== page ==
Invasive albino kingsnakes are expanding throughout the Canary Islands, representing a huge threat to biodiversity, say experts who met this week to try to figure out how to stop the reptile.
With no natural predators, the kingsnakes—which are native to California—are growing bigger and badder, decimating local animal populations, including juvenile Gran Canaria giant lizards, which live only on the Canary Islands (map), a territory of Spain.
“Where the snakes are, most of the [young] lizards are missing,” said Robert Fisher, a U.S. Geological Survey (USGS) researcher who’s taking part in the discussions on the Canary Islands. (Read more about invasive species.)
With its offspring absent, Fisher now calls Gran Canaria giant lizards “the living dead”—a population doomed to extinction.
Albino kingsnakes originally came to the islands as pets about 10 to 15 years ago and either escaped or were set free by their owners.
But there is hope: The reptiles aren’t yet entrenched in the environment, Fisher said, and governments are actively trying to find a solution. “You often don’t get that level of commitment until it’s too late,” he said.
As the world warms, the spread of such invaders is becoming increasingly common. For instance, adaptable species—including many weeds and pests, as well as cold-sensitive, invasive species like the Burmese python in Florida—are expanding their ranges, said Peter Alpert, a program director in environmental biology at the U.S. National Science Foundation (NSF).
Here are some more invaders that have gripped other parts of the globe.
Brown Tree Snakes
Guam’s native species had no snake predators before these Southeast Asian and Australian snakes were inadvertently introduced to the Pacific island after World War II.
The reptiles have since eaten over half of Guam’s native species of birds and lizards and brought two-thirds of the bat species close to extinction, according to the USGS Institute for the Study of Invasive Species. (Related: “Drug-Filled Mice Airdropped Over Guam to Kill Snakes.”)
NSF’s Alpert calls it a “silencing of the forest.” To learn more about this altered ecosystem, NSF funds the Ecology of Bird Loss Project to study ways in which the absence of birds is affecting the rest of the ecosystem. For example, scientists want to know what happens to the plant life of the forest without the birds that once dispersed most of its seeds.
Cheatgrass came to the U.S. from Eurasia in packing materials in the mid to late 19th century. Its short life cycle and copious seed production make it able to spread quickly.
Sharon Gross, invasive species program manager for the USGS, said that cheatgrass and buffelgrass have altered ecosystems and fire dynamics in the American West.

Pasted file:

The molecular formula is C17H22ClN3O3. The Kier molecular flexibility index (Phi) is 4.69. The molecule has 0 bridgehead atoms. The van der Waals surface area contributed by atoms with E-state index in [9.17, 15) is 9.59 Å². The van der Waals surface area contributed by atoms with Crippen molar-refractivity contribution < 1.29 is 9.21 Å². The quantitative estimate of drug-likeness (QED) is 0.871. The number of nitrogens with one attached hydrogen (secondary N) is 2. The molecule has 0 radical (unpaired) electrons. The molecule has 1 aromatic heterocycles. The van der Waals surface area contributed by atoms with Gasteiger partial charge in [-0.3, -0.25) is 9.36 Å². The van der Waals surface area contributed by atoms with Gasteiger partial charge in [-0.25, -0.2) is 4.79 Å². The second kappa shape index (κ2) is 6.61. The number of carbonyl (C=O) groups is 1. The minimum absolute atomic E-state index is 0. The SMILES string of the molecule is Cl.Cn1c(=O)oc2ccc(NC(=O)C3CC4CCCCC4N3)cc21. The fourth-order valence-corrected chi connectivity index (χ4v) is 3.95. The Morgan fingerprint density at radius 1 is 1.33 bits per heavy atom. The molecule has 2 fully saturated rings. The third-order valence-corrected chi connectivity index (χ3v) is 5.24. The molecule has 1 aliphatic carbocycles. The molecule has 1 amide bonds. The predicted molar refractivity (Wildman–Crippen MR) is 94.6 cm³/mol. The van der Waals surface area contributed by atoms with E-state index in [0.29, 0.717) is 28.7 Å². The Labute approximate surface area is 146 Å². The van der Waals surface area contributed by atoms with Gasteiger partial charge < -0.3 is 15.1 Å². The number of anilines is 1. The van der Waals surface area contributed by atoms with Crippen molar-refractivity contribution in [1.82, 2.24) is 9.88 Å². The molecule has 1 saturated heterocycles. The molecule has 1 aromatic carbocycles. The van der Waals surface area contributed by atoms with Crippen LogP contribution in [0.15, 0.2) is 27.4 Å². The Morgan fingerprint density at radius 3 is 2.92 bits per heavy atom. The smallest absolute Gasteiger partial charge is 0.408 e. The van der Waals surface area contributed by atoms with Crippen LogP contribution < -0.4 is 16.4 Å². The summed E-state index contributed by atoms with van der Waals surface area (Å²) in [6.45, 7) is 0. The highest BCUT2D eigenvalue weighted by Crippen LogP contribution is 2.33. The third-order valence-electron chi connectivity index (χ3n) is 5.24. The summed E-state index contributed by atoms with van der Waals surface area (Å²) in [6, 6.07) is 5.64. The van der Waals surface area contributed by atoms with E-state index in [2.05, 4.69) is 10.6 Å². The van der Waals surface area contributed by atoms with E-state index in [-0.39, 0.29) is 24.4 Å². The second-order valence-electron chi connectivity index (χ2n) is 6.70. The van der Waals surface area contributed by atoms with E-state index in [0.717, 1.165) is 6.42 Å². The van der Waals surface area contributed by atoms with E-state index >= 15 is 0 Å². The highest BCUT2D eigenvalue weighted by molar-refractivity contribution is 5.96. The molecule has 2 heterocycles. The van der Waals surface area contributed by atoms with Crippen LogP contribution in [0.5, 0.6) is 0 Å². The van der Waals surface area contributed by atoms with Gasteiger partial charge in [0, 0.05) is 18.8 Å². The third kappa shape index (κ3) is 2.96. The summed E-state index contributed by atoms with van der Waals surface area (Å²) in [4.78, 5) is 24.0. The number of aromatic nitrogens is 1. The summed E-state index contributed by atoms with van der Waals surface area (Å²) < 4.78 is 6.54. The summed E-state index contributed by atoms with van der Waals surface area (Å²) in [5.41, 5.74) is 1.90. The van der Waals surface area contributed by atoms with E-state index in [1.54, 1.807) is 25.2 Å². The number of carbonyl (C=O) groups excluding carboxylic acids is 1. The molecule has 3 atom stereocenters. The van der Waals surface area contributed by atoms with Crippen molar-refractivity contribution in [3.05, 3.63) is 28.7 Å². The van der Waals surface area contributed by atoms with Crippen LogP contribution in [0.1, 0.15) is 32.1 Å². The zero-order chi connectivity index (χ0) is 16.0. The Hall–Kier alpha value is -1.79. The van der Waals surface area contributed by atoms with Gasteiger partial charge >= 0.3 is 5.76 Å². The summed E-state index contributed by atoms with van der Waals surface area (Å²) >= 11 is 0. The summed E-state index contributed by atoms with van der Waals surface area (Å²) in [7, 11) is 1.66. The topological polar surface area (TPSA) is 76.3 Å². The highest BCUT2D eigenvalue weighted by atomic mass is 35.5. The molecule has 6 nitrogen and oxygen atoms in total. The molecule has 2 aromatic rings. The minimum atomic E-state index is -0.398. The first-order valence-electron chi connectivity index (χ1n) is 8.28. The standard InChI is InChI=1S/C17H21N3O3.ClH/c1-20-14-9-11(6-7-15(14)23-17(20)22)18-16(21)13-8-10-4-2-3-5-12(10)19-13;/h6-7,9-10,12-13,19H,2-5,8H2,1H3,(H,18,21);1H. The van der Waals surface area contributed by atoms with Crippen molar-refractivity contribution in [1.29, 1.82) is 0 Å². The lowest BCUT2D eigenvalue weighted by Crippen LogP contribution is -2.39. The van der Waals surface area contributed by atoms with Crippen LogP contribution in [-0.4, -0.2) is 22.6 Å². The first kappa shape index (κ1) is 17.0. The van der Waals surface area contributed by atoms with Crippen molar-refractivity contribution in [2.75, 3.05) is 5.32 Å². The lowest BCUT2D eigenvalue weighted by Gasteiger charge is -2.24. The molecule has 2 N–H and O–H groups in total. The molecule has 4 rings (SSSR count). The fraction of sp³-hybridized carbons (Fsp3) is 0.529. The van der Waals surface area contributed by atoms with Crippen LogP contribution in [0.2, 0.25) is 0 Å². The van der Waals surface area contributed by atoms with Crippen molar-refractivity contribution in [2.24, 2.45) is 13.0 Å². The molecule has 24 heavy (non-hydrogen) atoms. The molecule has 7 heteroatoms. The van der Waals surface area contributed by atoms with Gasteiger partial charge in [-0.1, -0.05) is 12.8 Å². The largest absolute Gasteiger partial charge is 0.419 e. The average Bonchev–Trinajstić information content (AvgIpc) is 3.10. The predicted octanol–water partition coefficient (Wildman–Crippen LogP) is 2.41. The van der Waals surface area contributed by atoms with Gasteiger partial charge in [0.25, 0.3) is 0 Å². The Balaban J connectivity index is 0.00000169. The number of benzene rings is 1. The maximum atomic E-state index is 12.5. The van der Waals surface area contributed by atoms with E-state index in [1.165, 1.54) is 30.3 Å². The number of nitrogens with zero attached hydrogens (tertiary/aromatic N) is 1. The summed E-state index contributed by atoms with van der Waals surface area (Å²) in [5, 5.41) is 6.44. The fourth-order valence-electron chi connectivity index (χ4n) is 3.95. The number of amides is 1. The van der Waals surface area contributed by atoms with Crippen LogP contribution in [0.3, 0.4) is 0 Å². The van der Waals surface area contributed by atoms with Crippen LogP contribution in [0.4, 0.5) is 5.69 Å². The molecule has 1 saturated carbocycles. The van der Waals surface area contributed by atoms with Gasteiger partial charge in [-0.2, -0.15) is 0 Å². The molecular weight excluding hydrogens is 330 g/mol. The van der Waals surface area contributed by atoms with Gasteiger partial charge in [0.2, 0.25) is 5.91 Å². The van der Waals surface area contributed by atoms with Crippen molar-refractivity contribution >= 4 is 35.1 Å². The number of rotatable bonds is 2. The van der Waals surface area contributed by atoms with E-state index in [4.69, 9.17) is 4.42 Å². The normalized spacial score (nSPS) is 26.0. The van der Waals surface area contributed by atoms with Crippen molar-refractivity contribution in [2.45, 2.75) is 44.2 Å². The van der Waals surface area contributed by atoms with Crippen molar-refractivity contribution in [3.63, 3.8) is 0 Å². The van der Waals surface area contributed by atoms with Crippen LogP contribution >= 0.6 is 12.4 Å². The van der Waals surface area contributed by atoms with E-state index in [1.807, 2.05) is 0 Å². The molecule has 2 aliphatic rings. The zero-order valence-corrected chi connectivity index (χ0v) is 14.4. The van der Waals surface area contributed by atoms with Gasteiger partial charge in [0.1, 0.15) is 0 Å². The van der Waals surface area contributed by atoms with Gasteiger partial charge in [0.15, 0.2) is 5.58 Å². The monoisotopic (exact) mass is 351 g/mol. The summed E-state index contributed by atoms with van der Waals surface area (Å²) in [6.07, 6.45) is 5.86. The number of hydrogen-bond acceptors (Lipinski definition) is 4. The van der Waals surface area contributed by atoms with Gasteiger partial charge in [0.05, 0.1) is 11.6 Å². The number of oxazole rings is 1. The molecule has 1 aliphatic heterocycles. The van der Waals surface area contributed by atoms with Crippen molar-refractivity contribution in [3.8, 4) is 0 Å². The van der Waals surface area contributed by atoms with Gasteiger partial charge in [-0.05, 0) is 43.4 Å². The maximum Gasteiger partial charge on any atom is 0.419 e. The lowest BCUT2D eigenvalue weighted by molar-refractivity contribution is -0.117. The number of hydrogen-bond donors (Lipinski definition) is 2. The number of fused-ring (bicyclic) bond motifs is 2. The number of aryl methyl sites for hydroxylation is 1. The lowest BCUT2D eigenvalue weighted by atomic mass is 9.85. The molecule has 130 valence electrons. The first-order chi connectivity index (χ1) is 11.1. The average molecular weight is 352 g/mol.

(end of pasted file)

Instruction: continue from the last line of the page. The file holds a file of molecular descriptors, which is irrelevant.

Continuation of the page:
“Cheatgrass is a very good fire fuel, and is often the first species to come back after a fire—in many cases preventing other native species from becoming reestablished,” she said.
This beauty is a beast. Native to the Indo-Pacific, lionfish were accidentally set loose in the Caribbean and waters off the southern U.S. in 1992 after Hurricane Andrew.
The fish have quickly become a problem for native animals: “It’s much bigger than the native reef fish and actively pushes them off the reefs,” Gross said. (Related pictures: “Sharks Taught to Hunt Alien Lionfish.”)
Plus, the fish have venomous dorsal fins and no known predators—besides, perhaps, humans. (See “Lionfish: Gotta Eat ‘Em to Beat ‘Em.”)
Four species of carp—bighead, grass, black, and silver—fall under the label of Asian carp, which were introduced into U.S. waters in the 1970s to control weeds and parasites, according to the U.S. National Park Service.
Some got into the Mississippi River, and they’ve been on the move since, muscling out native fish, lowering water quality, and injuring people by jumping out of the water (as seen in this video) when startled by boat noise. (Related: “Invasive Asian Carp Found Breeding in Surprising Location.”)
Gross said the USGS and other agencies have been trying to develop a chemical capsule coated with an enzyme that is only digested by, and is toxic to, the invasive silver carp. The method would target the carp without delivering fatal substances to other species.
Instead the toads became the pests, secreting poison through their skin, thwarting would-be predators, and spreading their population westward. (See “Australia’s ‘Road Warrior’ Toads Get Arthritis.”)
“That’s the one that comes up in the textbooks of why it’s not always a good idea to introduce a non-native to kill another non-native,” Gross said.
Tell us: How would you handle invasive species?